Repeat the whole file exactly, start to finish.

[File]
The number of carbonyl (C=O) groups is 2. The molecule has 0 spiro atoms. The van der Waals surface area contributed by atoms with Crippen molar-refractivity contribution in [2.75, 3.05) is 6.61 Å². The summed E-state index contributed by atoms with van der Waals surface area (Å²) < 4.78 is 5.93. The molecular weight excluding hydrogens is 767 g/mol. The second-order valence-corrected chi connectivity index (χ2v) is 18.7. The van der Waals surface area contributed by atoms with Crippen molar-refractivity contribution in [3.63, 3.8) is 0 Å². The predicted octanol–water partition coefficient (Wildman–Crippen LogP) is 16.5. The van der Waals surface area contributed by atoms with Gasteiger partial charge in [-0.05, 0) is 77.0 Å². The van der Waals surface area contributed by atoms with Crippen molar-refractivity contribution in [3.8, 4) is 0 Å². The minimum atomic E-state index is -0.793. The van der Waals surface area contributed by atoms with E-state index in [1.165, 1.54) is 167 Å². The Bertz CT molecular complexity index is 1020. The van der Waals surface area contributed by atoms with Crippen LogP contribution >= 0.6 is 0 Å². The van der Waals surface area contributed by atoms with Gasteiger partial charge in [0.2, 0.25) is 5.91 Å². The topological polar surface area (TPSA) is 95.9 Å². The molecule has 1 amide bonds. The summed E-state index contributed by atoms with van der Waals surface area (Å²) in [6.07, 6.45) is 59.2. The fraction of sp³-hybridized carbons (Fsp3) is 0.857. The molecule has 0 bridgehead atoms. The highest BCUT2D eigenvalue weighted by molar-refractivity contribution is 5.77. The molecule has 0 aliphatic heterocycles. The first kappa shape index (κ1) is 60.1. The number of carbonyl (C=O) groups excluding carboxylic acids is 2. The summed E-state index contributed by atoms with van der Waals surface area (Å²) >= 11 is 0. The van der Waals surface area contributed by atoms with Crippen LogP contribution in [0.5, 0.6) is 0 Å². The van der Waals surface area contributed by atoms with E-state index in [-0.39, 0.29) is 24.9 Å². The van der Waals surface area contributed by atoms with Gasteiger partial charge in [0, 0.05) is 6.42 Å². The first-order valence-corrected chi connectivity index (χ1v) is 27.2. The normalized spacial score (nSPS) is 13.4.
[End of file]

The number of carbonyl (C=O) groups is 2. The molecule has 0 spiro atoms. The van der Waals surface area contributed by atoms with Crippen molar-refractivity contribution in [2.75, 3.05) is 6.61 Å². The summed E-state index contributed by atoms with van der Waals surface area (Å²) < 4.78 is 5.93. The molecular weight excluding hydrogens is 767 g/mol. The second-order valence-corrected chi connectivity index (χ2v) is 18.7. The van der Waals surface area contributed by atoms with Crippen molar-refractivity contribution in [3.63, 3.8) is 0 Å². The predicted octanol–water partition coefficient (Wildman–Crippen LogP) is 16.5. The van der Waals surface area contributed by atoms with Gasteiger partial charge in [-0.05, 0) is 77.0 Å². The van der Waals surface area contributed by atoms with Crippen molar-refractivity contribution in [3.8, 4) is 0 Å². The minimum atomic E-state index is -0.793. The van der Waals surface area contributed by atoms with E-state index in [1.165, 1.54) is 167 Å². The Bertz CT molecular complexity index is 1020. The van der Waals surface area contributed by atoms with Crippen LogP contribution >= 0.6 is 0 Å². The van der Waals surface area contributed by atoms with Gasteiger partial charge in [0.2, 0.25) is 5.91 Å². The topological polar surface area (TPSA) is 95.9 Å². The molecule has 1 amide bonds. The summed E-state index contributed by atoms with van der Waals surface area (Å²) in [6.07, 6.45) is 59.2. The fraction of sp³-hybridized carbons (Fsp3) is 0.857. The molecule has 0 bridgehead atoms. The highest BCUT2D eigenvalue weighted by molar-refractivity contribution is 5.77. The molecule has 0 aliphatic heterocycles. The first kappa shape index (κ1) is 60.1. The number of carbonyl (C=O) groups excluding carboxylic acids is 2. The summed E-state index contributed by atoms with van der Waals surface area (Å²) >= 11 is 0. The van der Waals surface area contributed by atoms with Crippen LogP contribution in [0.5, 0.6) is 0 Å². The van der Waals surface area contributed by atoms with E-state index in [-0.39, 0.29) is 24.9 Å². The van der Waals surface area contributed by atoms with Gasteiger partial charge in [0, 0.05) is 6.42 Å². The first-order valence-corrected chi connectivity index (χ1v) is 27.2. The normalized spacial score (nSPS) is 13.4.